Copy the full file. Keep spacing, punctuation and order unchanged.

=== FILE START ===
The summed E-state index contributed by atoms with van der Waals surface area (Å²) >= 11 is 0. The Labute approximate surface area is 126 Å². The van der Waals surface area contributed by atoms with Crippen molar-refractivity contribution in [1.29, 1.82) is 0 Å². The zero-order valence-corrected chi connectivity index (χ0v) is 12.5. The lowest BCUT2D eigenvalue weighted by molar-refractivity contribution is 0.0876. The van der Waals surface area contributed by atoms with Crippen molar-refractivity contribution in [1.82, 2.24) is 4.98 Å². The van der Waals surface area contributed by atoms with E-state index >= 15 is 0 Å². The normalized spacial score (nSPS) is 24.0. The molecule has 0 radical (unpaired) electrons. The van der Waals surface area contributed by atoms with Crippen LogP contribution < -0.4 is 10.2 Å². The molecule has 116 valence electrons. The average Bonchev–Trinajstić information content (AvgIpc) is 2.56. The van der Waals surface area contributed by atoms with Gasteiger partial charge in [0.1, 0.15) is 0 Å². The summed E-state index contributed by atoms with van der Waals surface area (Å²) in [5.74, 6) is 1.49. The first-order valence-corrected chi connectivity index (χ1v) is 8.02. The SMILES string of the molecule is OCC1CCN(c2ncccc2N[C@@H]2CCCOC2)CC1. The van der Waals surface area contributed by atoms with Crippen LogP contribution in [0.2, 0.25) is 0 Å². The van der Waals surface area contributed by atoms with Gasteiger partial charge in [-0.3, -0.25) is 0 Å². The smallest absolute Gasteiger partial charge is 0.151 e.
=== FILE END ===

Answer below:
The summed E-state index contributed by atoms with van der Waals surface area (Å²) >= 11 is 0. The Labute approximate surface area is 126 Å². The van der Waals surface area contributed by atoms with Crippen molar-refractivity contribution in [1.29, 1.82) is 0 Å². The zero-order valence-corrected chi connectivity index (χ0v) is 12.5. The lowest BCUT2D eigenvalue weighted by molar-refractivity contribution is 0.0876. The van der Waals surface area contributed by atoms with Crippen molar-refractivity contribution in [1.82, 2.24) is 4.98 Å². The van der Waals surface area contributed by atoms with E-state index >= 15 is 0 Å². The normalized spacial score (nSPS) is 24.0. The molecule has 0 radical (unpaired) electrons. The van der Waals surface area contributed by atoms with Crippen LogP contribution < -0.4 is 10.2 Å². The molecule has 116 valence electrons. The average Bonchev–Trinajstić information content (AvgIpc) is 2.56. The van der Waals surface area contributed by atoms with Gasteiger partial charge in [0.1, 0.15) is 0 Å². The summed E-state index contributed by atoms with van der Waals surface area (Å²) in [5.74, 6) is 1.49. The first-order valence-corrected chi connectivity index (χ1v) is 8.02. The SMILES string of the molecule is OCC1CCN(c2ncccc2N[C@@H]2CCCOC2)CC1. The van der Waals surface area contributed by atoms with Crippen LogP contribution in [0.2, 0.25) is 0 Å². The van der Waals surface area contributed by atoms with Gasteiger partial charge in [-0.3, -0.25) is 0 Å². The smallest absolute Gasteiger partial charge is 0.151 e.